lesson 3: stress, recovery, and the taper

Stress in the workplace is a bad thing, right?  Well, not so fast.  Ask an elite athlete or soldier, and you may get some refreshing perspective that will help you elevate your game.

For an athlete, the fundamental activity of exercise is nothing more than a balanced diet of stress on the body.  The athlete needs stress to make the body stronger and to hone skills. The enemy, therefore, isn’t stress.  It is prolonged stress, over-stress, or under-stress.

The same is true for the rest of us.  We don’t burn out, quit our jobs, or tank our performance after a single stressful experience.  The performance collapse only happens when we let the stress accumulate to our threshold.

Burn Out

The concept of a stress threshold isn’t a theory, it’s a principle.  Each and every one of us is only capable of handling so much stress…and at that point, by definition, we quit.  What happens next may depend on the individual.  Some may collapse in a sudden breakdown while others begin a slow burn.  Either way, performance plummets and the threshold falls.  Once bitten, twice shy.

Balance

The alternative for some people is to pursue “balance”.  Whether they have experienced a break or a burn or know someone who has, they carefully construct a work or life environment with rules to avoid stress.  They won’t stay late at work, they won’t miss their kids’ soccer games, they won’t work with people they don’t like, they won’t…they won’t…they won’t…

Rhythm

The problem with this scenario is that they aren’t routinely pushing themselves.  They aren’t leaving their comfort zones.  They aren’t growing.  The allure of the stress-free lifestyle rewards them with mediocrity and boredom.  They aren’t the best at anything.  They are no one’s hero…neither in the workplace, at home, nor in the shelter of their own thoughts.

Contrast these scenarios to the rhythmic performance of an elite athlete or soldier.  He routinely leaves his comfort zone, pushing his body and mind to its limits.  And, he routinely recovers fully back to his rest state.  He grows confident in his ability to adapt to stresses that come with new situations, and he leans into challenges, fully aware of the fact that the peak performance will be rewarded with recovery.  Over time, his threshold elevates and his capacity grows.  His results follow.

The point being that peak performers develop a rhythm to their work and know that growth and development come from routinely leaving their comfort zones (physically, mentally, and emotionally).  They systematically train the body, mind, and spirit to better handle stress because they know that any time they push themselves beyond their current abilities, then adequately rest, their bodies respond by growing stronger.

In his book, Stress for Success, performance expert Dr. Jim Loehr explains this phenomenon and shares that underperformance can generally be traced back to two simple mistakes in harnessing the power of stress: over-training (too much stress without adequate recovery) or under-training (too much rest without sufficient stress).

The subjects in our study of elite athletes and soldiers reflected this notion.  They routinely worked their bodies and minds with rigor, stressing themselves through drills, practice routines, skill development exercises, and ‘game time’ experiences.  And, they systematically recharged their batteries by getting sufficient rest and recovery.

This is precisely where most business teams fall down.  They tend to measure and applaud stressor activities tied directly to revenue, production quality, and satisfaction scores and give mere lip service to recovery activities like life balance, family time, and fitness.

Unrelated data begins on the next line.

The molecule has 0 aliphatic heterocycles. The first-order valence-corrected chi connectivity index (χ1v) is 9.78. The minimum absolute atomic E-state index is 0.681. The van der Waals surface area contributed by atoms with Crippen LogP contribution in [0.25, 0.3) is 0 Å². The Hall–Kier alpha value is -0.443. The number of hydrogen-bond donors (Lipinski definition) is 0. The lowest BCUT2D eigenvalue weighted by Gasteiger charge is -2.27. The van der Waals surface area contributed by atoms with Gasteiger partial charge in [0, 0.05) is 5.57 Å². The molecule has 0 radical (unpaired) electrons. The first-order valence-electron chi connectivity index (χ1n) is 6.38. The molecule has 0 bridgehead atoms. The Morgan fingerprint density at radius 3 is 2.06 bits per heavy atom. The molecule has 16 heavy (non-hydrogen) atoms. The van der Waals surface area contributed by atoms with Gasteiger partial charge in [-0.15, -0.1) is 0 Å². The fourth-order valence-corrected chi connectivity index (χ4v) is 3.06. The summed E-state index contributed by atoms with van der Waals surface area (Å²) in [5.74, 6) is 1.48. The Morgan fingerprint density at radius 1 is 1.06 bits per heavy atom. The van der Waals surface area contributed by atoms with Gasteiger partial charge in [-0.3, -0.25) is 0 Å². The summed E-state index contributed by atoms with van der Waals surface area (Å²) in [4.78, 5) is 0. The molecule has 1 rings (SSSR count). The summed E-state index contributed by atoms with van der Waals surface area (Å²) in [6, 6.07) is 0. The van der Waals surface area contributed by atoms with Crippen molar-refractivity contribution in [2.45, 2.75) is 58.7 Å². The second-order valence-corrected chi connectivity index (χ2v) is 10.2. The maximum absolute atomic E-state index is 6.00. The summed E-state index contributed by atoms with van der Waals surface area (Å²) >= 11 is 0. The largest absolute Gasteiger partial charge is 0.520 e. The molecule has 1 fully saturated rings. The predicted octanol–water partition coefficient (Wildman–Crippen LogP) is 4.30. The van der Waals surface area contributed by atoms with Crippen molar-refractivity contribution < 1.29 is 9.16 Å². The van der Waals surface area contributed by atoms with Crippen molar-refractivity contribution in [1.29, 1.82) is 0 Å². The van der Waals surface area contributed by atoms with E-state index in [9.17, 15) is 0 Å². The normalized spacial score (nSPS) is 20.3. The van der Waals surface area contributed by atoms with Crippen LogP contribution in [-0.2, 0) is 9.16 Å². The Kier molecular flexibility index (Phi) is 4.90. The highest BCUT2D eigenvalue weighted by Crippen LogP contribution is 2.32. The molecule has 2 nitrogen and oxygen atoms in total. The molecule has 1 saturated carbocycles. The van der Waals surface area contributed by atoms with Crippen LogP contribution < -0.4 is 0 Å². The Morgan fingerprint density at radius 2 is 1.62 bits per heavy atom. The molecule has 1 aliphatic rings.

As the saying goes, “What gets rewarded gets done”, so there is no surprise that people tend to stress their way through each day without developing their stress-recovery rhythm.  They work progressively harder and longer in pursuit of rewards and recognition, eventually discovering their threshold.   Burned or broken, they become disengaged as their energy fades and results falter.

So the question is, what would it take for you to train and perform more like a peak performer?  Here is a gameplan.

1. Identify your stressors. What are the high impact, challenging aspects of your job that drive results?  How much could you do each day or each week to push yourself to your limits?

2. Identify your recovery actions. What activities refill your tank and recharge your batteries?  If you job is very mentally intensive, consider physical activity for recovery.  If your work is very physical, consider emotional recovery through important relationships.

Now, are you doing these activities weekly?  Are you tracking them?  (Consider this, our power for self-deception knows no limits.  If you aren’t tracking something you know is vital to your performance, you aren’t doing that activity as often as you think you are.  Period.)

Finally, let’s discuss the ‘taper’.

Periodically, even great athletes need to back off.  Athletes have an off-season.  Soldiers go on leave.  For at least three to five days, they tend to completely disengage and back away from their normal routine.  We need this, too.

For irunurun users, we recommend scheduling your taper quarterly.  Consider treating it just like vacation and put it in your calendar.  During your taper week, change your routine, change your focus, disengage, and reflect.  As you come back from your taper, consider what you accomplished in the previous quarter, what is holding you back, and what adjustments you need to move ahead in your pursuit of greatness.

If you want to get the greatest impact from IRUNURUN, take this lesson about rhythm from peak performers.  Integrate a few high-impact stressor activities with some rejuvenating recovery behaviors.  Do them together, and watch as your capacity grows.